So let’s talk about the dress in more detail shall we?
Whoa, not that much detail, I still want to surprise Matt when I walk down the aisle. No, I want to talk about all of those body niggles and worries that every bride to be experiences. You know, the ones that lead to the majority of brides feeling like they have to go on a diet or extreme workout plan ahead of their wedding? I get it, it’s the day when you’re photographed the most in your entire life and you want to look back and see the image you have in your head in your photos, but what happens when you feel you have barriers to doing that?
My own personal relationship with my body image is chequered at the best of times and in the run up to wedding dress shopping it took a real nosedive and the reason behind this was definitely related to T1D.
How would I wear my pump on the day? How would I access my insulin pump? How would I manage my diabetes? Could I manage to lose weight before the final dress fitting? Could I get back into being more active ahead of the wedding?
The last 2 were big ones for me, and probably the real reason why my body image nosedived. I realised I was chasing an ideal of other peoples perception of perfection and that was so unhealthy. After all, Matt proposed to me as I am so who would I really be losing weight for? Did I honestly want to look at wedding pictures and see someone I wasn’t familiar with? I spent more time than I should have thinking about this and made some decisions that helped me get to the wedding dress shop to find my dress.
- I stopped looking at pictures of dresses in magazines
- I stopped watching Say Yes to The Dress
- I decided to choose my dress without allowing my pump to be a barrier
- I spoke to my diabetes team about using a different insulin pump for my wedding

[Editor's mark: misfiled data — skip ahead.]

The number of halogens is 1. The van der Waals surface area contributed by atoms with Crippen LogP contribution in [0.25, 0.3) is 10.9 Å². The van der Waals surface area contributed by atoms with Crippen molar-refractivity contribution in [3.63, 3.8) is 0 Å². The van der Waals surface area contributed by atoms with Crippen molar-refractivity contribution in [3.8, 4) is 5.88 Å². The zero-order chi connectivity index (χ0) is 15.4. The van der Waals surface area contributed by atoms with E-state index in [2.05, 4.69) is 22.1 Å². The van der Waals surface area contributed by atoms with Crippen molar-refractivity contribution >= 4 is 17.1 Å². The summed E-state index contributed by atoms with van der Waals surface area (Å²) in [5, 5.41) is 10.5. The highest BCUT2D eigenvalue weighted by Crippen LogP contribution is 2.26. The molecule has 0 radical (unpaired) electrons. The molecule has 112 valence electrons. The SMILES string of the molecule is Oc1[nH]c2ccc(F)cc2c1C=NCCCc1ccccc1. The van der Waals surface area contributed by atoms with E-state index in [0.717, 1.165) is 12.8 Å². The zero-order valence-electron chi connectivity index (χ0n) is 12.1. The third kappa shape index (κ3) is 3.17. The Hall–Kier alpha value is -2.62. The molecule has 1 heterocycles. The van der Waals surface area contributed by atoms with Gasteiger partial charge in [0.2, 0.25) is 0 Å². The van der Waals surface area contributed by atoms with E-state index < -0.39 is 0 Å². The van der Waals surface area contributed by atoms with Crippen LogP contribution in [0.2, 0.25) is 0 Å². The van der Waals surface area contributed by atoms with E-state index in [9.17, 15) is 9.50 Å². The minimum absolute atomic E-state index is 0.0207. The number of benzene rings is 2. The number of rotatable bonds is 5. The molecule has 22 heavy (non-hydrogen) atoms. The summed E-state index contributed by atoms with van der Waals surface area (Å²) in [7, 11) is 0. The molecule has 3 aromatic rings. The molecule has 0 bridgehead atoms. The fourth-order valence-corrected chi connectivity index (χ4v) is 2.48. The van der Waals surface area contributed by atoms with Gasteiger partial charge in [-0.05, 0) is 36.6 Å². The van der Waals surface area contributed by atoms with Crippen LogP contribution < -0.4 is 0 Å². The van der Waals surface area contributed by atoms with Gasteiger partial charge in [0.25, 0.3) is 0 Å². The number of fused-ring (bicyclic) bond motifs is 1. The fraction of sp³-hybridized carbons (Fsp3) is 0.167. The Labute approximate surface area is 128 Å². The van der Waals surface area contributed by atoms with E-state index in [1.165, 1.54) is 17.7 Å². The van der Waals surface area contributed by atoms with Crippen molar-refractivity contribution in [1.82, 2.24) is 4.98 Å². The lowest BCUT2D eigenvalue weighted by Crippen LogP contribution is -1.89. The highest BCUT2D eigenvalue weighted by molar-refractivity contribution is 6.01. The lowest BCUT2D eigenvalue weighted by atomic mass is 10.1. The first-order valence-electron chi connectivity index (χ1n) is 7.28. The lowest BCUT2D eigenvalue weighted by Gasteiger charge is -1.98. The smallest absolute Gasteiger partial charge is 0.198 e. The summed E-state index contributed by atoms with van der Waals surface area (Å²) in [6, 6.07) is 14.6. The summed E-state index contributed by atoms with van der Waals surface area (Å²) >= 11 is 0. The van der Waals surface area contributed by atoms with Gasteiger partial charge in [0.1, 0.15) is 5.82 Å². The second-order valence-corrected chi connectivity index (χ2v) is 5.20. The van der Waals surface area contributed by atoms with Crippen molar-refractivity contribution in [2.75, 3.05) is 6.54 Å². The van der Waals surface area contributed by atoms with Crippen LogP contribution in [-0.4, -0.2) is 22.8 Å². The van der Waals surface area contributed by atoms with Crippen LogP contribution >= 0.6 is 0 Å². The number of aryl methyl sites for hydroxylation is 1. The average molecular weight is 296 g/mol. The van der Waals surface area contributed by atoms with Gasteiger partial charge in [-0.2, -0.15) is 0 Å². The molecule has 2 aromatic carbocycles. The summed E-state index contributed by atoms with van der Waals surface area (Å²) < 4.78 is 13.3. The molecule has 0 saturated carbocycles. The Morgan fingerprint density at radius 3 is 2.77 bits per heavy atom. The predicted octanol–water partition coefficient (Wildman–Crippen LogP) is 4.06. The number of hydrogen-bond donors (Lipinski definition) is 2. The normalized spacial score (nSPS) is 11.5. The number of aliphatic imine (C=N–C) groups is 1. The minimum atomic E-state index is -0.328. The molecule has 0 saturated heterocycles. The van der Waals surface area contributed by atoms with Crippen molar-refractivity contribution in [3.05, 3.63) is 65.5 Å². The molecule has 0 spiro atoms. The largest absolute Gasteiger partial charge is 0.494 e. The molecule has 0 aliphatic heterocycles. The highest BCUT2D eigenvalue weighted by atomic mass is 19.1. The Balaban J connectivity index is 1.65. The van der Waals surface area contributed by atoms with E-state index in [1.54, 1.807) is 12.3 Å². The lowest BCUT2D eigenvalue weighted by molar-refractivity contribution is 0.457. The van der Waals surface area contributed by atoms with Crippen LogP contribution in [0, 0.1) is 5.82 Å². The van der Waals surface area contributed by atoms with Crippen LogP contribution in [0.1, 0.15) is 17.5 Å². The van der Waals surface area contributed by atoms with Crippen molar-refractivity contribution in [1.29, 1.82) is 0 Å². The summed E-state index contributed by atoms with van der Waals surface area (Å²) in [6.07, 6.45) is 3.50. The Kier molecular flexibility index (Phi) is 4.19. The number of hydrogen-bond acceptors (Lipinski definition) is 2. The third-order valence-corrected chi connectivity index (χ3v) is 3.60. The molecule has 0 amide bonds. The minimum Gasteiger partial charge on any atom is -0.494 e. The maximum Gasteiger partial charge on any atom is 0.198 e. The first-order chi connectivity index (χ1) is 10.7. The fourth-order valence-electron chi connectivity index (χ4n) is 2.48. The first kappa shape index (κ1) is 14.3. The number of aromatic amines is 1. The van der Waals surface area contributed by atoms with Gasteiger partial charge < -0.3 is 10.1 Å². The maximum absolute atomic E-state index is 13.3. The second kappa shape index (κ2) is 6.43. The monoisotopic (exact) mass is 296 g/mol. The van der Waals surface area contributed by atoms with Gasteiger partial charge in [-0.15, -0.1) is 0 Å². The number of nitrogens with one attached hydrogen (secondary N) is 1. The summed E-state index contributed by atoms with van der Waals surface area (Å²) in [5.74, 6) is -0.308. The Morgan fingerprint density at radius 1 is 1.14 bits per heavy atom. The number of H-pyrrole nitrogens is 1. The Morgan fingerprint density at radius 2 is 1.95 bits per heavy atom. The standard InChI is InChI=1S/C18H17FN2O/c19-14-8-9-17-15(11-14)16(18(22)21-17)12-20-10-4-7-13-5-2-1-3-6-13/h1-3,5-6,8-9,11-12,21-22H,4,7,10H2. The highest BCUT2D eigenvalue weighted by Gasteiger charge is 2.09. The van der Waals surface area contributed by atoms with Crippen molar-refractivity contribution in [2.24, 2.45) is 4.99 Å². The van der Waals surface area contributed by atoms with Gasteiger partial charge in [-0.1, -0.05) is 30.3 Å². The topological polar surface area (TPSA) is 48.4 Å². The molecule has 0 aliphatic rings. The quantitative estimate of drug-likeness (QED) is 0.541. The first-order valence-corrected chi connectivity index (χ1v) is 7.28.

- I wouldn’t choose a dress with the mind set “It’ll look better when I’ve lost some weight”
The perfect dress
So, I fell in love with a dress and I bought it almost a year ahead of my wedding date. I then needed to find a solution for my diabetes management on the wedding day and I was fortunate enough that Kaleido became a very real possibility for me. That first day, and pretty much every day since has seen me more invested in being more active, because I have so little baggage and don’t have to worry about what to wear to accommodate my pump. The temporary basal function is so easy to find and use that I’ve rarely forgotten to use it ahead of a walk or a swim. It’s all been so natural, I guess that’s what happens when you get to cut the literal ties that were binding you.
My first dress fitting came around a week after starting with Kaleido and I didn’t even think about having tech attached to me, a very different experience to buying my dress., where I needed to detach my pump. I also realised that I hadn’t spent a year worrying about my weight or starting an extreme workout plan that would take time away from my daughter and fiancé. Instead I’ve spent that year planning a wedding, making sure my diabetes management is catered for in a way that will enable me to just enjoy our wedding day and most importantly, I’ve learned to feel more at peace with the body I’m in. It’s mine, it’s not perfect, it may not be the prettiest, but it houses a person who loves and is very loved. What could matter more?
Niki is mumma to Moomin and fiancé to Matt and has been the director of her type 1 diabetes since 2001. When she’s not hanging out with her family, working or planning the wedding of the year, she can be found writing about her life with T1D at whatnikididnext.wordpress.com Niki is also passionate about research and living well with diabetes.